ACMA hits Optus with $110,000 fine for Spam Act breach
- — 14 January, 2009 15:28
Optus has been slapped with a $110,000 fine for breaching the Spam Act
Optus has paid the second highest penalty to date for alleged breaches of Australia’s spam legislation.
The Australian Communications and Media Authority (ACMA) has issued the telco with two infringement notices worth $110,000 for allegedly sending unsolicited electronic messages without accurate sender identification. This contravenes the Spam Act 2003.
The ACMA found Optus sent 20,000 commercial electronic messages promoting the OptusZoo entertainment service to its customers’ mobile phones with the sender identification ‘966’ – which is potentially the numerical representation of the word ‘zoo’.
In a statement, ACMA chairman, Chris Chapman, said Optus incorrectly assumed recipients of the messages would make the connection between ‘966’ and ‘zoo’.
“However, this was not considered sufficient identification, as ‘966’ could be used to represent any number of permutations on a telephone keypad. Ensuring spam compliance procedures are understood by all staff is imperative for all businesses if they want to avoid the risk of costly fines,” Chapman said. According to the ACMA, it failed to resolve the matter during discussions.
“Undertakings can provide an excellent opportunity for businesses to demonstrate their commitment to compliance. However, as in this example, ACMA will use its stronger enforcement powers where the undertakings offered are not considered an adequate response to the compliance issues raised,” Chapman said.
Optus has paid the infringement notices and in a prepared statement said it would ensure accurate sender information is included in all future commercial electronic messages.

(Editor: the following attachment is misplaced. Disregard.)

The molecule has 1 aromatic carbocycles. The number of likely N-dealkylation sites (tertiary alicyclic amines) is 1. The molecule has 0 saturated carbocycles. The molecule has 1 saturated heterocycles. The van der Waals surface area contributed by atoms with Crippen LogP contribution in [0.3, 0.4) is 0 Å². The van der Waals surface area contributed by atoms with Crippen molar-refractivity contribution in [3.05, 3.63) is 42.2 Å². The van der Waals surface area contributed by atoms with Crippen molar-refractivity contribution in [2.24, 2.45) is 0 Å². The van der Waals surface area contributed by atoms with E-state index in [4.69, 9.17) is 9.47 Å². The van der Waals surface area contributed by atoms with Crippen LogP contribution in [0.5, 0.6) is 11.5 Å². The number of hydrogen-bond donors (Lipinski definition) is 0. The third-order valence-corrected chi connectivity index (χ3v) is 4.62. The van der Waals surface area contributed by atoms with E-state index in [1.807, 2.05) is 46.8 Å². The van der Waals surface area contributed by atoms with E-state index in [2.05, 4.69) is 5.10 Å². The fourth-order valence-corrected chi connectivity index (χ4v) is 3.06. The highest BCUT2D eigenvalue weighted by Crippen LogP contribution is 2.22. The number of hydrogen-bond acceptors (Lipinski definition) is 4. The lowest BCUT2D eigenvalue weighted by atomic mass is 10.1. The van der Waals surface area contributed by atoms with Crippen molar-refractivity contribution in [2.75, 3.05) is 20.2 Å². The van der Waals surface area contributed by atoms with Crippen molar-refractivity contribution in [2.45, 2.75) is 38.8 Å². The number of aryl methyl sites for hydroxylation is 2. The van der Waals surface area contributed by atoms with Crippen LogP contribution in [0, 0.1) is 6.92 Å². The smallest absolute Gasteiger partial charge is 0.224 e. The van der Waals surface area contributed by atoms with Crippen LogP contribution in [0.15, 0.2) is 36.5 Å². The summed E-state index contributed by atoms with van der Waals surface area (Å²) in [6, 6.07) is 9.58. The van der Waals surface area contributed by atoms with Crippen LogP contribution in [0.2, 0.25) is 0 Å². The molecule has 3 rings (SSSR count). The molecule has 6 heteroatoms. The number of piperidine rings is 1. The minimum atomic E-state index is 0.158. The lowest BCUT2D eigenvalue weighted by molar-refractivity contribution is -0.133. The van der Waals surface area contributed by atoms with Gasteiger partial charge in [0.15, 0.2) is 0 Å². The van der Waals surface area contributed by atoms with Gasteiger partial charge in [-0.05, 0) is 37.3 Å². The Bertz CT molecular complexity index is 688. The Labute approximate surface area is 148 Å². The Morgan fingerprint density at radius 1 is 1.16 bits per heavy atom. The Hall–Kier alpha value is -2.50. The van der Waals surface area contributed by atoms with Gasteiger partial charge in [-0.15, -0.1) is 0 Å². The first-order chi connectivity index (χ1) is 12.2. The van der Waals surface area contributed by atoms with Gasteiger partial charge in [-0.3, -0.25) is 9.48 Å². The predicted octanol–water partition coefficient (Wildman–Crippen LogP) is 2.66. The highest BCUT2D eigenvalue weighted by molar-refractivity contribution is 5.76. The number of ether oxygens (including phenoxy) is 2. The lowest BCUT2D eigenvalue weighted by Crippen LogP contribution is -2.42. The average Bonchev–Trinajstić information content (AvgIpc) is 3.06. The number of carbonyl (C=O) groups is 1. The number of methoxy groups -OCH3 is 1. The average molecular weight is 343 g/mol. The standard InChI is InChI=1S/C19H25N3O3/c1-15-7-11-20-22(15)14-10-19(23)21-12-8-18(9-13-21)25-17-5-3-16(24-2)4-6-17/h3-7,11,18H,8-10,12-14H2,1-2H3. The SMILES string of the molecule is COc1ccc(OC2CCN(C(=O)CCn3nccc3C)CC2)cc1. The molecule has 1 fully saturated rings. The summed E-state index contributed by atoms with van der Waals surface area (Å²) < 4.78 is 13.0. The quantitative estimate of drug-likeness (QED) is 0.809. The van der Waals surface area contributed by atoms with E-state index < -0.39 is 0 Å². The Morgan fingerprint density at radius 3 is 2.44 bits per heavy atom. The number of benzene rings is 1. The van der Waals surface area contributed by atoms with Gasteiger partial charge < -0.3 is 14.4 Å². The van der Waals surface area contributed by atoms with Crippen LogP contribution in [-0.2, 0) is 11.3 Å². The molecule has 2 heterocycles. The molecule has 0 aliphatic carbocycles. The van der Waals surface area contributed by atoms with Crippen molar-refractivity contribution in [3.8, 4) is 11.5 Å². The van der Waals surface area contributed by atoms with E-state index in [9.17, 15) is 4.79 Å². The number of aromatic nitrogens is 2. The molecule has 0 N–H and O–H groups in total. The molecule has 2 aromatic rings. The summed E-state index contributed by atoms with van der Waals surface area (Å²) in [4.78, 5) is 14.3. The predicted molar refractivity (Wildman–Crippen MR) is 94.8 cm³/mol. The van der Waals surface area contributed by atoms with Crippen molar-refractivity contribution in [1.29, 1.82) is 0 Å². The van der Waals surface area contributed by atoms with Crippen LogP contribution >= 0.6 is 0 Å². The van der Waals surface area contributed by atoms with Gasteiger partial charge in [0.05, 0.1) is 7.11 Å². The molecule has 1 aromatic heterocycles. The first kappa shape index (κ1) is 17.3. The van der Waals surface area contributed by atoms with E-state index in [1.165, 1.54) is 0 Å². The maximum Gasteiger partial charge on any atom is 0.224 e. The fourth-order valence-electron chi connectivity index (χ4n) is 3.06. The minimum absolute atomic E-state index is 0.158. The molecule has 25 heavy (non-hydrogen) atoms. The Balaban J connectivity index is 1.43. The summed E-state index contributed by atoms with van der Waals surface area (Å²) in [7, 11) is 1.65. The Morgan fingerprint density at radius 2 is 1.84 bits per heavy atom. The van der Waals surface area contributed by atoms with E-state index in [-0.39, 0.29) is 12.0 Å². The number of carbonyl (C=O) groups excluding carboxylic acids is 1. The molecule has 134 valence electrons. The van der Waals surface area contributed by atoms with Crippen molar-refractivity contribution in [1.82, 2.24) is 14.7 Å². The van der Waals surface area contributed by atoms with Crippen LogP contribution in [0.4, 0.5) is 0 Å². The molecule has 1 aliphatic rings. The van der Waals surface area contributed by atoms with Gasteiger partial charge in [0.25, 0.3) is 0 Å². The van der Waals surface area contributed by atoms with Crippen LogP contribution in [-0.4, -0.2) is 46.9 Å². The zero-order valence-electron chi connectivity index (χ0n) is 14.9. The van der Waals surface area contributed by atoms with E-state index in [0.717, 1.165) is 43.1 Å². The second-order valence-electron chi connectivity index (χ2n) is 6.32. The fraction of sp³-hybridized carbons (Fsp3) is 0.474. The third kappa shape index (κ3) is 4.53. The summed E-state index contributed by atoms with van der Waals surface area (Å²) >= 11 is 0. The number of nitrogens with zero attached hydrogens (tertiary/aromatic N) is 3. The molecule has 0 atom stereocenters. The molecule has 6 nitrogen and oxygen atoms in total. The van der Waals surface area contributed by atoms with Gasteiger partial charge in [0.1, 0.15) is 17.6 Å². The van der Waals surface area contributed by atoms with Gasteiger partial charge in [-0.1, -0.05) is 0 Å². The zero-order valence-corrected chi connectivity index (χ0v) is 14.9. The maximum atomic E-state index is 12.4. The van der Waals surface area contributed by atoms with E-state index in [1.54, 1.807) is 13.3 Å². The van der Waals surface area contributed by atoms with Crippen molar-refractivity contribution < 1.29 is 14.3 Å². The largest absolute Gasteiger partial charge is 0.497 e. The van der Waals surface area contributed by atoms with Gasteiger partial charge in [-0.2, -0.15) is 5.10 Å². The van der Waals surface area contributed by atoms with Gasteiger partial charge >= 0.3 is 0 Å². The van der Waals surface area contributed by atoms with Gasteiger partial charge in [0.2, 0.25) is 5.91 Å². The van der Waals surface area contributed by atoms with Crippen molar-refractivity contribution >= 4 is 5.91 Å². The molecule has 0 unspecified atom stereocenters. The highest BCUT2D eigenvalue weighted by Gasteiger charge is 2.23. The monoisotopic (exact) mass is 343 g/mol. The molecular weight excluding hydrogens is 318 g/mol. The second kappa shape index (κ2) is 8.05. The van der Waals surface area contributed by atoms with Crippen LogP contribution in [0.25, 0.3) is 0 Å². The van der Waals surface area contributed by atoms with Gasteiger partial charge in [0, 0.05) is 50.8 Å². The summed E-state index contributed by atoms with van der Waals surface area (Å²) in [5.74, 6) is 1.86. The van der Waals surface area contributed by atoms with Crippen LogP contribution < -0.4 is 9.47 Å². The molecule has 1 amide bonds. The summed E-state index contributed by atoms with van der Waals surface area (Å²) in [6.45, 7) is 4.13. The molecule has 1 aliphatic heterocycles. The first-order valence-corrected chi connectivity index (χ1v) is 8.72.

“Optus takes its obligations under the Spam Act seriously and takes care to ensure that all marketing and advertising campaigns are carried out in accordance with the Spam Act and other marketing related legislation,” the spokesperson said. “Optus has conducted a thorough review of its marketing training and approval processes to ensure that improved processes are in place to prevent reoccurrence. We fully co-operated with ACMA during the investigation and we apologise to any customers affected.”
The Australian Spam Act 2003 regulates unsolicited commercial electronic messages such as emails, SMS messages, MMS messages and instant messaging.
The Act dictates commercial electronic messages must include three key features: It must be sent with the recipient’s consent; contain clear and accurate information about the person or organisation sending the message; and provide a functional ‘unsubscribe’ facility to allow recipients to opt out of future messages.
According to the ACMA, at the time the penalty provisions of the Act were introduced (2004) Australia was 10th in the ranking of spam-relaying countries. By the end of 2007, Australia had fallen to 35th.